What comedienne wouldn`t love a shot at playing the overly-amorous Ado Annie? Karen Hawthorne was obviously relishing the role and hit the stage running with unbridled enthusiasm and energy. At times I felt that she was trying a little too hard and that she could have pulled back a little. However, one thing is for certain – the audience was carried along by her infectious energy and enjoyed her antics no end!

Timothy Bell as Will Parker sang and danced up a storm. His dancing in `Kansas City` along with the large male ensemble was simply exhilarating and he displayed a fine tone to his voice particularly in `All Er Nuthin`. Comedy was very well handled for the most part although on occasion pace dropped and we lost momentum.

Michael McDowell as Andrew Carnes had a few diction issues in his opening `rabbits` scene, possibly due to forcing his southern drawl just a little. This soon settled though and we were treated to a very fine performance. His work in the auction with Ali was excellent, giving rise to much hilarity.

Ross Chambers was an Ali Hakim (Hak-eem!) like I had never seen before. He was an excellent physical comedian and I couldn`t help seeing him as a rather strange mixture of John Cleese and Borat! His timing was impeccable and he certainly knew how to nail a one-liner. The omission of `It`s a Scandal` was disappointing as I`m sure Mr. Chambers and the very strong male ensemble would have had great fun with the number.

Mark McGuire as a self-righteous Cord Elam sang his solo lines with gusto in the title number and he showed great comic reaction to Aunt Eller`s `accusation` of infidelity. Charlotte Elliott`s smug Gertie Cummings was perfectly judged and her laugh managed to elicit the required groans from the audience every time. Shane McCaffery was a strong Ike Skidmore and Jamie Ewing showed great presence throughout whilst being a standout member of the ensemble as required.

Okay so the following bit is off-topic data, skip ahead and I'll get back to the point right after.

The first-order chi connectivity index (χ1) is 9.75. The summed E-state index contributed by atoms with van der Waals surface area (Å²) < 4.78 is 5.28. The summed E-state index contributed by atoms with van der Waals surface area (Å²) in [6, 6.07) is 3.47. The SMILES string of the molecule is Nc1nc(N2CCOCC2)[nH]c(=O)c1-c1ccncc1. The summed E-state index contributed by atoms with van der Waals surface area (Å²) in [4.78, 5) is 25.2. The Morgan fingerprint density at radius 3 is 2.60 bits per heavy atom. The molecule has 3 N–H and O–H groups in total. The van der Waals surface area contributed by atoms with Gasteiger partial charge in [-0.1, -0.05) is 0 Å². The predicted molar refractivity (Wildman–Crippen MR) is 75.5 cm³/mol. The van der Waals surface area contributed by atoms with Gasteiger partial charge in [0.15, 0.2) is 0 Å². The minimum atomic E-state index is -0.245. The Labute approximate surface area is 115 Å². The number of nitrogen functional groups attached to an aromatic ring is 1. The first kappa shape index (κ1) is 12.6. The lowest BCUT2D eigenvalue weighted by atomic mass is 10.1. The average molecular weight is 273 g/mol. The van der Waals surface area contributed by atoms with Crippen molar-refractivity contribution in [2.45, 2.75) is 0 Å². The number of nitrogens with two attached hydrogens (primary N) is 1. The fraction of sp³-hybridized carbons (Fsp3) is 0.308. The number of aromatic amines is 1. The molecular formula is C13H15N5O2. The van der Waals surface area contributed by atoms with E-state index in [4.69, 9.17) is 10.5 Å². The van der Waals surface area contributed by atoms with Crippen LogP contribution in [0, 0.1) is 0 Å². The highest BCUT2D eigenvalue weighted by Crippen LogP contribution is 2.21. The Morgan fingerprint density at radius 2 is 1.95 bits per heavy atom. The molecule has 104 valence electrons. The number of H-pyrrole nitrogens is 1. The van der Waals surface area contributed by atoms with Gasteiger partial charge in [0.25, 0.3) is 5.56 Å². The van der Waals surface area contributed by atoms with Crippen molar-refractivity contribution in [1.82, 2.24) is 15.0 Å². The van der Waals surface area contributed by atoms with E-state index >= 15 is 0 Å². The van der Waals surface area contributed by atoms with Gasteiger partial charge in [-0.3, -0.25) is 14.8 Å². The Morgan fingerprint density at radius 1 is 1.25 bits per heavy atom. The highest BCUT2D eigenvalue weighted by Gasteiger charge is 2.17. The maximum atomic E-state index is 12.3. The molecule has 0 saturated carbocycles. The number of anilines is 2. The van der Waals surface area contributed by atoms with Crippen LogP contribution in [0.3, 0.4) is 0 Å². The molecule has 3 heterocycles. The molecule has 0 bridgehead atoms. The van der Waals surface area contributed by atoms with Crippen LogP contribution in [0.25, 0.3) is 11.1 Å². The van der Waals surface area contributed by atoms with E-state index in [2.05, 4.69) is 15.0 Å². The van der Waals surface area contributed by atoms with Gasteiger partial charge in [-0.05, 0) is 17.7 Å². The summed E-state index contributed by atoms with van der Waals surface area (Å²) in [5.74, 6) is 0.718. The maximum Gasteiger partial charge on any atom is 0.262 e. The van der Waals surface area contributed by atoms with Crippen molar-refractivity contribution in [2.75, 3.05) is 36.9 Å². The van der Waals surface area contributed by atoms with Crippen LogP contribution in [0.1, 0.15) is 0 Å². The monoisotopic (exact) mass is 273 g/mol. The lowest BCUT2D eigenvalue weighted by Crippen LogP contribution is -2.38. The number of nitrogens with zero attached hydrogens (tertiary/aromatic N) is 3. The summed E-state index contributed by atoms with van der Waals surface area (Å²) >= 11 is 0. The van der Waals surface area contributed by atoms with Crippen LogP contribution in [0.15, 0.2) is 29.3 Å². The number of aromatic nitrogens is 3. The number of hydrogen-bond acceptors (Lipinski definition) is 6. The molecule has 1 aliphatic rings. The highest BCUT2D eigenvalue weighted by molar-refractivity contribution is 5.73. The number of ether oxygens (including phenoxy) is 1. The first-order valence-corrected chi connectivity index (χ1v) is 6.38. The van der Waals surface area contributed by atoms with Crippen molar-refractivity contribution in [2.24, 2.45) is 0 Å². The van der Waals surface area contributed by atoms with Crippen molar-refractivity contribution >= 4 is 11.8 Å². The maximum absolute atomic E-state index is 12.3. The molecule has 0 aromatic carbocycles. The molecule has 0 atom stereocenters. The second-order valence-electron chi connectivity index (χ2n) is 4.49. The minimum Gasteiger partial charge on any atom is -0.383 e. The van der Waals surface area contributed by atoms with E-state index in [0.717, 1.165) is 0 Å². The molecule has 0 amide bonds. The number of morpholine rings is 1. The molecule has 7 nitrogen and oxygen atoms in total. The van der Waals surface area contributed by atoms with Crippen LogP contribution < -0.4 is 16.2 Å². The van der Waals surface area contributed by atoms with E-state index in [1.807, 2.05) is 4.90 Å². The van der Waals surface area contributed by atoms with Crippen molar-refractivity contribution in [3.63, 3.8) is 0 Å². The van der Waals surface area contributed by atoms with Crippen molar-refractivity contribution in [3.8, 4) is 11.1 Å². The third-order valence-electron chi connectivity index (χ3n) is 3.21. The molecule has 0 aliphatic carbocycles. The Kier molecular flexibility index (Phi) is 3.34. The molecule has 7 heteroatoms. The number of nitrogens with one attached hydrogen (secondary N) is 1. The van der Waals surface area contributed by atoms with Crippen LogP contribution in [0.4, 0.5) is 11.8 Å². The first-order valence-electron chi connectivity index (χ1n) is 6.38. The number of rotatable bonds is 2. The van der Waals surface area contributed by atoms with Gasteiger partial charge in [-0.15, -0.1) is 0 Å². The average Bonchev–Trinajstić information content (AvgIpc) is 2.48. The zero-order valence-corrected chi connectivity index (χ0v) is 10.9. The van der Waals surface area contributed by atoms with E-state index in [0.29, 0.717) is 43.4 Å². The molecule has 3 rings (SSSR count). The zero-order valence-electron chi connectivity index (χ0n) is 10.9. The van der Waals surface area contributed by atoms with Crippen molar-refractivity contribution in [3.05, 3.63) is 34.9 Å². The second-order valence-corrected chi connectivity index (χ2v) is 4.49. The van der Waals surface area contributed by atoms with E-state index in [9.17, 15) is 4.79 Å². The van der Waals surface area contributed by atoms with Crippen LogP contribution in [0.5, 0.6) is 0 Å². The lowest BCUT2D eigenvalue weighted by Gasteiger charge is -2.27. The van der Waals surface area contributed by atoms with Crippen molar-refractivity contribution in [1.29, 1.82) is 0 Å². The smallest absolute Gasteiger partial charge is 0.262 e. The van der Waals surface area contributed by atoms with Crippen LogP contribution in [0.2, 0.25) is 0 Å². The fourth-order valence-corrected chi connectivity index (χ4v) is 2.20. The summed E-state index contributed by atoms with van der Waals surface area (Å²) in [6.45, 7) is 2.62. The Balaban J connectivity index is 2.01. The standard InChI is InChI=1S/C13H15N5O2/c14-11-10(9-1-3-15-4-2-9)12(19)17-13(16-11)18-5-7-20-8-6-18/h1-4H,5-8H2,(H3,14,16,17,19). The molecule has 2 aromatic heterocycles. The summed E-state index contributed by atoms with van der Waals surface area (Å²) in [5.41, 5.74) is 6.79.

A superbly designed set from Scenic Projects was managed with considerable efficiency by Clare Donnelly and her excellent crew. Changes were perfectly choreographed using cast and crew, with plenty of background cheers and business adding to the continuity.

Costumes from Triple C were of a very high standard and thankfully we were spared from wall-to-wall gingham. Ali`s suit was suitably OTT and his hat, (revealing a fez underneath which must have been super-glued to his head!), was a riot. Great choice of costumes for the dream ballet, especially for the showgirls whose costumes looked most appealing indeed!

Props were very well chosen by Norma Spiers and were appropriate to the period.

I was very impressed by the sound design and operation by MK Design. Great work here with no cues missed and a very fine stage/pit balance. There were perhaps some missed opportunities for sound effects but this is a minor point in what was an excellent job all evening.

Paul Hinchcliffe must be in great demand as a lighting designer. If not, he should be! It was quite clear that he understood the show and that he knew just how to complement the dramatic possibilities through his design. Lighting was subtle when necessary with perfectly judged timing of cues fading in and out. The `Dream Ballet` was suitably atmospheric with some striking pictures, marvellous timing by the operator and excellent use of the cyc. Soft focus follow spots were used to great effect throughout. 

Hair and make-up by Dawn Sutton and her team were well looked after with good attention to detail.

 Rodgers and Hammerstein`s first collaboration will celebrate its seventieth birthday next year. In spite of its OAP status, The Ulster breathed new life into this iconic piece of musical theatre. They have set themselves high standards in recent years and Oklahoma was yet another triumph for the company. Thanks to all for a wonderful night`s entertainment.

Pat McElwain 

 

 

Public Adjudication for JCS

OVERVIEW : JESUS CHRIST SUPERSTAR

ULSTER OPERATIC COMPANY

Grand Opera House

5 November 2011